- Midwives attend the vast majority of births in those industrialized countries with the best perinatal outcomes, yet in the United States, midwives are the principal attendants at only a small percentage of births;
- Current maternity and newborn practices that contribute to high costs and inferior outcomes include the inappropriate application of technology and routine procedures that are not based on scientific evidence;
- Increased dependence on technology has diminished confidence in women’s innate ability to give birth without intervention;
- The integrity of the mother-child relationship, which begins in pregnancy, is compromised by the obstetrical treatment of mother and baby as if they were separate units with conflicting needs;
- Although breastfeeding has been scientifically shown to provide optimum health, nutritional, and developmental benefits to newborns and their mothers, only a fraction of U.S. mothers are fully breastfeeding their babies by the age of six weeks. Increasing breastfeeding initiation and duration in the United States is one of the Healthy People 2020 objectives for the public’s health. Breastfeeding has numerous benefits for mothers and children including lowering rates of infant mortality and morbidity, enhances bonding between mother and infant, and decreases women’s risk of breast, cervical and uterine cancer. -From the preamble to the MFCI by CIMS.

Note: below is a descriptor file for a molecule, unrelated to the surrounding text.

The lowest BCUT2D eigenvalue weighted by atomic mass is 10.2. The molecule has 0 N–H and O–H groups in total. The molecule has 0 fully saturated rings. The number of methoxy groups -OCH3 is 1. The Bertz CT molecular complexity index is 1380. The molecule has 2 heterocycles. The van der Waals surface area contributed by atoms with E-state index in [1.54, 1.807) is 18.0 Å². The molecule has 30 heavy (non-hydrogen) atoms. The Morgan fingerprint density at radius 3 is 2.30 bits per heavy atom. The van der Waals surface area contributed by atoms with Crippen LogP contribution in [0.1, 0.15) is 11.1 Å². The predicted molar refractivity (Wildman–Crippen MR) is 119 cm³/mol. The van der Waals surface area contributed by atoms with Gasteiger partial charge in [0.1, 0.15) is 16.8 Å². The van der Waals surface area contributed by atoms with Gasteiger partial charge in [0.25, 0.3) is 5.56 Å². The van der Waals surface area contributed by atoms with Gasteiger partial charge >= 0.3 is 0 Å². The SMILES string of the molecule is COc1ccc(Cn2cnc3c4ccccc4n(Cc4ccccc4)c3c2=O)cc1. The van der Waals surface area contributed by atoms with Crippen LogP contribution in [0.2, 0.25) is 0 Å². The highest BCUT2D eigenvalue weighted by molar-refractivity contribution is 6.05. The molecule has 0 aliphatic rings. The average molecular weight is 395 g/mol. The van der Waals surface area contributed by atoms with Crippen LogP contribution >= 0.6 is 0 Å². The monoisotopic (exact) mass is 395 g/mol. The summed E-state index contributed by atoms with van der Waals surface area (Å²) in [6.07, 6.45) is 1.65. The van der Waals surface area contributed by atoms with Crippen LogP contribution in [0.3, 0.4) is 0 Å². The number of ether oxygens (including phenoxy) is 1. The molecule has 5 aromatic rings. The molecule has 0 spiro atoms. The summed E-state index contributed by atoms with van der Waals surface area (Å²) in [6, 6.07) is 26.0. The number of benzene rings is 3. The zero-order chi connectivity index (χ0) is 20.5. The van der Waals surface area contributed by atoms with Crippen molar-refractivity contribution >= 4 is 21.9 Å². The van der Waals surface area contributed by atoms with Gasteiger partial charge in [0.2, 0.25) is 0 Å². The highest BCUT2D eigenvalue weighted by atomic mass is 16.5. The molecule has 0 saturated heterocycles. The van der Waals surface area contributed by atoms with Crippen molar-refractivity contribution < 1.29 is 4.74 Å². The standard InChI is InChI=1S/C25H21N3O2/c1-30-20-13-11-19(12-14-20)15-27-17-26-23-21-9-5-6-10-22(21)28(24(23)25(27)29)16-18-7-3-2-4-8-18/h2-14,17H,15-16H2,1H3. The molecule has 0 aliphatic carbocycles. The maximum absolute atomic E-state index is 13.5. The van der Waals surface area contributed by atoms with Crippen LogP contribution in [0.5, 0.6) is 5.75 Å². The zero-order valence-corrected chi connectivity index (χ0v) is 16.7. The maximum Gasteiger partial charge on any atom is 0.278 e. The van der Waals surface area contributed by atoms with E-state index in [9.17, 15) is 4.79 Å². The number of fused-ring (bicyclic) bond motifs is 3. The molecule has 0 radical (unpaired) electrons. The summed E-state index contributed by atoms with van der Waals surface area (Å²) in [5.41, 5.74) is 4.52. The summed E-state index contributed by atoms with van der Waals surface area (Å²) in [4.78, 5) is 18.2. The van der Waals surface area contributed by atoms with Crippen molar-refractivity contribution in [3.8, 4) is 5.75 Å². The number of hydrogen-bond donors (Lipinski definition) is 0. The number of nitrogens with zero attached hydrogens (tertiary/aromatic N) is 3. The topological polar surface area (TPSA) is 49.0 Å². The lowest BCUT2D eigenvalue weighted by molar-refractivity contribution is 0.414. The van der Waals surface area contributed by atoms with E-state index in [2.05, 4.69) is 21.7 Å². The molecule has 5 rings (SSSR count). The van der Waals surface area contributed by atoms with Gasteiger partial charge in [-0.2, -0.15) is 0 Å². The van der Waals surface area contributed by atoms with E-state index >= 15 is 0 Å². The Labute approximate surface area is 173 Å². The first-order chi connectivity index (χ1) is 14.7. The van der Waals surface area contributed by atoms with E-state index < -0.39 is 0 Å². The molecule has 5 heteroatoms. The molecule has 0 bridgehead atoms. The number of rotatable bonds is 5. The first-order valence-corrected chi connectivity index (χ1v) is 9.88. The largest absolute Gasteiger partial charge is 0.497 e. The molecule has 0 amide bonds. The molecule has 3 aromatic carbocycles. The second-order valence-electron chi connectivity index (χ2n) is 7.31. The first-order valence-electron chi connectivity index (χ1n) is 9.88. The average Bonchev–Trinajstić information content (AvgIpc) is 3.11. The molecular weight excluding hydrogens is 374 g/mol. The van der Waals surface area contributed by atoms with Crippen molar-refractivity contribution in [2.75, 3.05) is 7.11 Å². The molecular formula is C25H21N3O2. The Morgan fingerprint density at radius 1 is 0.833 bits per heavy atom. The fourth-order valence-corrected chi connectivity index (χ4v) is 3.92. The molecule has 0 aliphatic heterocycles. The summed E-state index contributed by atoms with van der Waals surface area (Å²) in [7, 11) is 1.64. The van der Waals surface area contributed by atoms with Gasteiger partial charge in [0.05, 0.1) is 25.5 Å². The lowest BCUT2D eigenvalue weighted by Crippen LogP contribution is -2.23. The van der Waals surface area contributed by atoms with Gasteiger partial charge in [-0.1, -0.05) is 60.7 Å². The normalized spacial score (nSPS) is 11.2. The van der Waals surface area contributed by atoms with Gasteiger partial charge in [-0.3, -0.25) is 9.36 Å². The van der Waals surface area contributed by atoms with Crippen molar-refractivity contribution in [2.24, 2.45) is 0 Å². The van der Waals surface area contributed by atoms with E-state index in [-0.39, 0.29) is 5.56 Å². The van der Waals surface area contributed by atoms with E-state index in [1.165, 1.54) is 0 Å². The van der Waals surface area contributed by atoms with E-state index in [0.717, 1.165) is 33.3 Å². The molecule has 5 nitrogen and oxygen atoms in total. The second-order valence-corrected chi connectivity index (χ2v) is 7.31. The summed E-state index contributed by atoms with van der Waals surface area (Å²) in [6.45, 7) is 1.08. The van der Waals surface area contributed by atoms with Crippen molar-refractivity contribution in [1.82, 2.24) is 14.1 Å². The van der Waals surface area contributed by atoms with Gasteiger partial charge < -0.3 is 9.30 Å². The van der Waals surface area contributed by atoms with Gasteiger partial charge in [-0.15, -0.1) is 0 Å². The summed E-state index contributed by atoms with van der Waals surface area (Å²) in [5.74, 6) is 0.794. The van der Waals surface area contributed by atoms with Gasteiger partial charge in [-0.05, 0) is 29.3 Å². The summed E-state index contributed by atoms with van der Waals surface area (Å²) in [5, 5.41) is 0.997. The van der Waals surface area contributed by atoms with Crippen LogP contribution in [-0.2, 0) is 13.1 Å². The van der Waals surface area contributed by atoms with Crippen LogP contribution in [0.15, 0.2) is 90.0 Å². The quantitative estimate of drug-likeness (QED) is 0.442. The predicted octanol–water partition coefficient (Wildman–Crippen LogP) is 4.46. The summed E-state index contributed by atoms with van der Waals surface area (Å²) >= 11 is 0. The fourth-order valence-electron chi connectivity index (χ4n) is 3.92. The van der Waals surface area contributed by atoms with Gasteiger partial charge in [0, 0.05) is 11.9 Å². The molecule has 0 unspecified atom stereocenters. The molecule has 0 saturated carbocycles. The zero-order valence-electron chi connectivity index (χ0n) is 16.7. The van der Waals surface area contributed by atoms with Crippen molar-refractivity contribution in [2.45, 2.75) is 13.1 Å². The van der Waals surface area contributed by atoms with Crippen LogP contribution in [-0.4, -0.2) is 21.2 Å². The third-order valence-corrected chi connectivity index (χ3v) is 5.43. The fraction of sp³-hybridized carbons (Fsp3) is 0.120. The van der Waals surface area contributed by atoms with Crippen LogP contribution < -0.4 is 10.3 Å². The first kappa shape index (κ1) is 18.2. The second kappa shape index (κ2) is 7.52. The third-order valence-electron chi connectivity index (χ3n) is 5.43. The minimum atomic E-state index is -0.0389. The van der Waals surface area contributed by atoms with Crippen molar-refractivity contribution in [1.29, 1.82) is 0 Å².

Perinatal Support Specialist Course
The Perinatal Support Specialist Training is an intensive 6-day course which will prepare participants to work in our
Community Based Doula Program or to enhance the work they are doing with pregnant women and new mothers elsewhere. This training will prepare participants to provide childbirth education, lactation support, birth and postpartum education and support to pregnant women, laboring women and new mothers in the first 6-8 weeks postpartum.
Graduates of our course will be eligible to join our team of Doulas to provide support to women who are low-income receiving prenatal care at community clinics and give birth at community birth centers and hospitals in Los Angeles. We offer Doula services on a sliding scale to all families. Doulas who work with us are compensated on a sliding scale. For new graduate Doulas seeking certification through DONA or CAPPA or other organizations, this is an opportunity to get births needed for certification.
There are no prerequisites for the course. This is not a Doula certification training, so we suggest that participants take a Certified Perinatal Health Worker (CPHW) training, or a doula certification course after or before this training through DONA, CAPPA or another organization.